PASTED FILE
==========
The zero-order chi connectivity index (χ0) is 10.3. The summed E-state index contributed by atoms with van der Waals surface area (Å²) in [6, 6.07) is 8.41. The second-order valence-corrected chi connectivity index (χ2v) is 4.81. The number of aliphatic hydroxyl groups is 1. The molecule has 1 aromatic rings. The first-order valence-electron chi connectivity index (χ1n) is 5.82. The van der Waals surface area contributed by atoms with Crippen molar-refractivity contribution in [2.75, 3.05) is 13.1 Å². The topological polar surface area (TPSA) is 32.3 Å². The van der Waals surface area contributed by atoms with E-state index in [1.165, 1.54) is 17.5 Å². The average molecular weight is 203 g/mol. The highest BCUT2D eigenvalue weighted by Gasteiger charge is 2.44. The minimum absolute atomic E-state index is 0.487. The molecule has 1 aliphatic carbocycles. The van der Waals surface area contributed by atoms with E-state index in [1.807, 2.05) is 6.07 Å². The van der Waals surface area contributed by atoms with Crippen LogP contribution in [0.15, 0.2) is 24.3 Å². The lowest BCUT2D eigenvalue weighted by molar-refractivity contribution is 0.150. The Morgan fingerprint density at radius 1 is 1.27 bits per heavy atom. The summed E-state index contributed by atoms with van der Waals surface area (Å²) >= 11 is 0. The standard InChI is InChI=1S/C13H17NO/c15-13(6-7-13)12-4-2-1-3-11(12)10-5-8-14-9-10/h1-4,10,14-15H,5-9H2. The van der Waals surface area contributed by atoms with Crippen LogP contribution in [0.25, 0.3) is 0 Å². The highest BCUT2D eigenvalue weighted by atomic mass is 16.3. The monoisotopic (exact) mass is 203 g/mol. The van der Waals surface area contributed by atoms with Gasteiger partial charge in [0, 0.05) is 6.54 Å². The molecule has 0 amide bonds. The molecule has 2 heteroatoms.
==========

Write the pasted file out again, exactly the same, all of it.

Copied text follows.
The zero-order chi connectivity index (χ0) is 10.3. The summed E-state index contributed by atoms with van der Waals surface area (Å²) in [6, 6.07) is 8.41. The second-order valence-corrected chi connectivity index (χ2v) is 4.81. The number of aliphatic hydroxyl groups is 1. The molecule has 1 aromatic rings. The first-order valence-electron chi connectivity index (χ1n) is 5.82. The van der Waals surface area contributed by atoms with Crippen molar-refractivity contribution in [2.75, 3.05) is 13.1 Å². The topological polar surface area (TPSA) is 32.3 Å². The van der Waals surface area contributed by atoms with E-state index in [1.165, 1.54) is 17.5 Å². The average molecular weight is 203 g/mol. The highest BCUT2D eigenvalue weighted by Gasteiger charge is 2.44. The minimum absolute atomic E-state index is 0.487. The molecule has 1 aliphatic carbocycles. The van der Waals surface area contributed by atoms with E-state index in [1.807, 2.05) is 6.07 Å². The van der Waals surface area contributed by atoms with Crippen LogP contribution in [0.15, 0.2) is 24.3 Å². The lowest BCUT2D eigenvalue weighted by molar-refractivity contribution is 0.150. The Morgan fingerprint density at radius 1 is 1.27 bits per heavy atom. The summed E-state index contributed by atoms with van der Waals surface area (Å²) >= 11 is 0. The standard InChI is InChI=1S/C13H17NO/c15-13(6-7-13)12-4-2-1-3-11(12)10-5-8-14-9-10/h1-4,10,14-15H,5-9H2. The van der Waals surface area contributed by atoms with Crippen LogP contribution in [0.25, 0.3) is 0 Å². The highest BCUT2D eigenvalue weighted by atomic mass is 16.3. The monoisotopic (exact) mass is 203 g/mol. The van der Waals surface area contributed by atoms with Gasteiger partial charge in [0, 0.05) is 6.54 Å². The molecule has 0 amide bonds. The molecule has 2 heteroatoms.